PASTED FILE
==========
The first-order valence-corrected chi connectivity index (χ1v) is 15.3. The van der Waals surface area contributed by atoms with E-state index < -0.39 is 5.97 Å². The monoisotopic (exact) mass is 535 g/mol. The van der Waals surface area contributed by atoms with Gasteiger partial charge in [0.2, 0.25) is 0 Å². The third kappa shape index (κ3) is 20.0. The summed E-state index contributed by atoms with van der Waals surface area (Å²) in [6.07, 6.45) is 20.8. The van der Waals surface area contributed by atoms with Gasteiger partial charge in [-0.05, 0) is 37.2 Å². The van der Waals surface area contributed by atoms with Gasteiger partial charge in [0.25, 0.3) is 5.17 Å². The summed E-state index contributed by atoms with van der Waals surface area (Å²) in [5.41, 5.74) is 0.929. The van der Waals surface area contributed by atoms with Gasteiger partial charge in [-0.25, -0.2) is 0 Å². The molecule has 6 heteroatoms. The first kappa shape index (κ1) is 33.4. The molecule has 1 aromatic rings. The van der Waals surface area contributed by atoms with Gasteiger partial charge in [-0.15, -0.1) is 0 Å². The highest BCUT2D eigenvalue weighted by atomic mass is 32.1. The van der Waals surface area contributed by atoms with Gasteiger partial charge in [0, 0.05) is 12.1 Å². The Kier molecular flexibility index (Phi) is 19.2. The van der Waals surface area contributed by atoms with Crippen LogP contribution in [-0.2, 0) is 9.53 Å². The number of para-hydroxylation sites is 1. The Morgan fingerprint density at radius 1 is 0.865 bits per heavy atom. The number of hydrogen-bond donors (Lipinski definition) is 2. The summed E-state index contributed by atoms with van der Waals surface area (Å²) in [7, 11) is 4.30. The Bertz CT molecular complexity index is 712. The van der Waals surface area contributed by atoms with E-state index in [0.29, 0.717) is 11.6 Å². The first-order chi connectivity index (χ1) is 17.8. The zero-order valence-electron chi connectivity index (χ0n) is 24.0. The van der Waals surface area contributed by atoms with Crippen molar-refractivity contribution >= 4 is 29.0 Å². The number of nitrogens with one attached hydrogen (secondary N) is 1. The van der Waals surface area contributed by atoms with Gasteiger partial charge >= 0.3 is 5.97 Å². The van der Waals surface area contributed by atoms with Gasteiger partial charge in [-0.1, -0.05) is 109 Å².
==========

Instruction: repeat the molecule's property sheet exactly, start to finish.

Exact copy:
The first-order valence-corrected chi connectivity index (χ1v) is 15.3. The van der Waals surface area contributed by atoms with E-state index < -0.39 is 5.97 Å². The monoisotopic (exact) mass is 535 g/mol. The van der Waals surface area contributed by atoms with Gasteiger partial charge in [0.2, 0.25) is 0 Å². The third kappa shape index (κ3) is 20.0. The summed E-state index contributed by atoms with van der Waals surface area (Å²) in [6.07, 6.45) is 20.8. The van der Waals surface area contributed by atoms with Gasteiger partial charge in [-0.05, 0) is 37.2 Å². The van der Waals surface area contributed by atoms with Gasteiger partial charge in [0.25, 0.3) is 5.17 Å². The summed E-state index contributed by atoms with van der Waals surface area (Å²) in [5.41, 5.74) is 0.929. The van der Waals surface area contributed by atoms with Gasteiger partial charge in [-0.25, -0.2) is 0 Å². The molecule has 6 heteroatoms. The first kappa shape index (κ1) is 33.4. The molecule has 1 aromatic rings. The van der Waals surface area contributed by atoms with Gasteiger partial charge in [-0.15, -0.1) is 0 Å². The highest BCUT2D eigenvalue weighted by atomic mass is 32.1. The van der Waals surface area contributed by atoms with Gasteiger partial charge in [0, 0.05) is 12.1 Å². The Kier molecular flexibility index (Phi) is 19.2. The van der Waals surface area contributed by atoms with Crippen LogP contribution in [-0.2, 0) is 9.53 Å². The number of para-hydroxylation sites is 1. The Morgan fingerprint density at radius 1 is 0.865 bits per heavy atom. The number of hydrogen-bond donors (Lipinski definition) is 2. The summed E-state index contributed by atoms with van der Waals surface area (Å²) in [7, 11) is 4.30. The Bertz CT molecular complexity index is 712. The van der Waals surface area contributed by atoms with E-state index in [0.29, 0.717) is 11.6 Å². The first-order chi connectivity index (χ1) is 17.8. The zero-order valence-electron chi connectivity index (χ0n) is 24.0. The van der Waals surface area contributed by atoms with Crippen molar-refractivity contribution >= 4 is 29.0 Å². The number of nitrogens with one attached hydrogen (secondary N) is 1. The van der Waals surface area contributed by atoms with Gasteiger partial charge >= 0.3 is 5.97 Å². The van der Waals surface area contributed by atoms with Gasteiger partial charge in [-0.1, -0.05) is 109 Å².